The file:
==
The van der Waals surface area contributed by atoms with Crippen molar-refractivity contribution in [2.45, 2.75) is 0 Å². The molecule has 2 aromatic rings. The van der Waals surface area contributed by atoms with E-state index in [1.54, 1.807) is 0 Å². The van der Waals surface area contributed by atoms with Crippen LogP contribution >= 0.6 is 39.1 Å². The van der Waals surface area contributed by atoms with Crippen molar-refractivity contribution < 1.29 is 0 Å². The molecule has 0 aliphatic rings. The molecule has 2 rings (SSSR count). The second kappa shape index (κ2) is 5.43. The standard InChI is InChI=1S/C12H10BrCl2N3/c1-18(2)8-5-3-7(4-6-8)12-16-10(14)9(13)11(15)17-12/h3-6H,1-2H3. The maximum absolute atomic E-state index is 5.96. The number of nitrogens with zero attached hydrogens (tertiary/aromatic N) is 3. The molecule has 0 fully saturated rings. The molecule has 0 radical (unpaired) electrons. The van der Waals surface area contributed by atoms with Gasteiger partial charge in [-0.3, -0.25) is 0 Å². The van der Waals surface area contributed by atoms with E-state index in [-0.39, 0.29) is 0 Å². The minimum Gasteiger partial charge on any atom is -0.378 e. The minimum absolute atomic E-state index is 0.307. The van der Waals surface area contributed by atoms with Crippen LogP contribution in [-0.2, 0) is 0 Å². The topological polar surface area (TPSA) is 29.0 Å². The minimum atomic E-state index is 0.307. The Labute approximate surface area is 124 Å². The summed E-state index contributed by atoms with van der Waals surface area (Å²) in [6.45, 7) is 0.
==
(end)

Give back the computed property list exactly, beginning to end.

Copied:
The van der Waals surface area contributed by atoms with Crippen molar-refractivity contribution in [2.45, 2.75) is 0 Å². The molecule has 2 aromatic rings. The van der Waals surface area contributed by atoms with E-state index in [1.54, 1.807) is 0 Å². The van der Waals surface area contributed by atoms with Crippen LogP contribution >= 0.6 is 39.1 Å². The van der Waals surface area contributed by atoms with Crippen molar-refractivity contribution < 1.29 is 0 Å². The molecule has 0 aliphatic rings. The molecule has 2 rings (SSSR count). The second kappa shape index (κ2) is 5.43. The standard InChI is InChI=1S/C12H10BrCl2N3/c1-18(2)8-5-3-7(4-6-8)12-16-10(14)9(13)11(15)17-12/h3-6H,1-2H3. The maximum absolute atomic E-state index is 5.96. The number of nitrogens with zero attached hydrogens (tertiary/aromatic N) is 3. The molecule has 0 fully saturated rings. The molecule has 0 radical (unpaired) electrons. The van der Waals surface area contributed by atoms with Gasteiger partial charge in [-0.3, -0.25) is 0 Å². The van der Waals surface area contributed by atoms with E-state index in [-0.39, 0.29) is 0 Å². The minimum Gasteiger partial charge on any atom is -0.378 e. The minimum absolute atomic E-state index is 0.307. The van der Waals surface area contributed by atoms with Crippen LogP contribution in [-0.2, 0) is 0 Å². The topological polar surface area (TPSA) is 29.0 Å². The minimum atomic E-state index is 0.307. The Labute approximate surface area is 124 Å². The summed E-state index contributed by atoms with van der Waals surface area (Å²) in [6.45, 7) is 0.